Strangely, it is in this helplessness that we come upon the beginning of joy.
But when...you see that your nature is still twisted and disfigured by selfishness and by the disorder of sin, and that you are cramped and warped by a way of living that turns you incessantly back upon your own pleasure and your own interest and that you cannot escape this distortion: that you cannot even deserve to escape it, by your own power, what will your sorrow be? This is the root of what the saints called compunction: the grief, the anguish of being helpless to be anything but what you were not meant to be.
Then, in prayer, all sweetness becomes a sickness. Consolation repels you because the smallest taste of it brings surfeit. All light brings pain to the mind by its insufficiency. Your will no longer seems able to dare to act. The slightest movement reminds it of its uselessness, and it dies of shame.
And yet, strangely, it is in this helplessness that we come upon the beginning of joy. We discover that as long as we stay still the pain is not so bad and there is even a certain peace, a certain richness, a certain strength, a certain companionship that makes itself present to us when we are beaten down and lie flat with our mouths in the dust, hoping for hope.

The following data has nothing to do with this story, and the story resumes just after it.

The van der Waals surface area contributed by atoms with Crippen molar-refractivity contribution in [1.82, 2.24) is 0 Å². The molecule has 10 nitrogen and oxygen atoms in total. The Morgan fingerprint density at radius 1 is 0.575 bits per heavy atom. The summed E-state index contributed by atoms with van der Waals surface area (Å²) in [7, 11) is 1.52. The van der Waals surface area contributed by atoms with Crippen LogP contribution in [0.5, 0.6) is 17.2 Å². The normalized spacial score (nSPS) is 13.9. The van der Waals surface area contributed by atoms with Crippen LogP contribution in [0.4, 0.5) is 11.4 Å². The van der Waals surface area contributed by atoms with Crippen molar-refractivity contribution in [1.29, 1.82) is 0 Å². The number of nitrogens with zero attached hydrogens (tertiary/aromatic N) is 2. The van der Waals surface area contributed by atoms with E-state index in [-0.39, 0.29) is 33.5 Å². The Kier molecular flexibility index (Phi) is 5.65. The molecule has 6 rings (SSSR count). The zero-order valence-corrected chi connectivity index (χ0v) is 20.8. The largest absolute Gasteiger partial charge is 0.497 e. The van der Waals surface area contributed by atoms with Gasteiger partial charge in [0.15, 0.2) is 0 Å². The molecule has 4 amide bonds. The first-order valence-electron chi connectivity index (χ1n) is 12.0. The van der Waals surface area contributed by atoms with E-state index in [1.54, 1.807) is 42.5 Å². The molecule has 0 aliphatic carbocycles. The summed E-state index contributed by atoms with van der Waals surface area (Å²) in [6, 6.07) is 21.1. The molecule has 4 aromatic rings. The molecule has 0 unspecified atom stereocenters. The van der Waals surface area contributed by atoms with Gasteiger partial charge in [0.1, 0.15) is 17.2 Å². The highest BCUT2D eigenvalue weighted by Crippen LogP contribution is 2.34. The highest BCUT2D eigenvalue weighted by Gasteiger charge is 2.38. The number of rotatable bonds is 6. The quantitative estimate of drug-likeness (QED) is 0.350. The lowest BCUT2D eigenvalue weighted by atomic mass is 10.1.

Then, as peace settles upon the soul and we accept what we are and what we are not, we begin to realize that this great poverty is our greatest fortune. For when we are stripped of the riches that were not ours and could not possibly endow us with anything but trouble, when we rest even from that good and licit activity of knowing and desiring which still could not give us any possession of our true end and happiness, then we become aware that the whole meaning of our life is a poverty and emptiness which, far from being a defeat, are really the pledge of all the great supernatural gifts of which they are a potency.
Father Thomas Merton "The Grace of the Rich Young Man." from New Seeds of Contemplation (New York: New Directions Publishing Corporation, 1961).
Copyright 1961 by The Abbey of Gethsemani, Inc. Used by permission of New Directions Publishing Corp.
Thomas Merton (1915-1968) was a Trappist monk of the Abbey of Gethsemani, Kentucky. He is the author of over 70 books including The Seven Storey Mountain, New Seeds of Contemplation, and Wisdom of the Desert.Copyright © 1961 The Abbey of Gethsemani, Inc.
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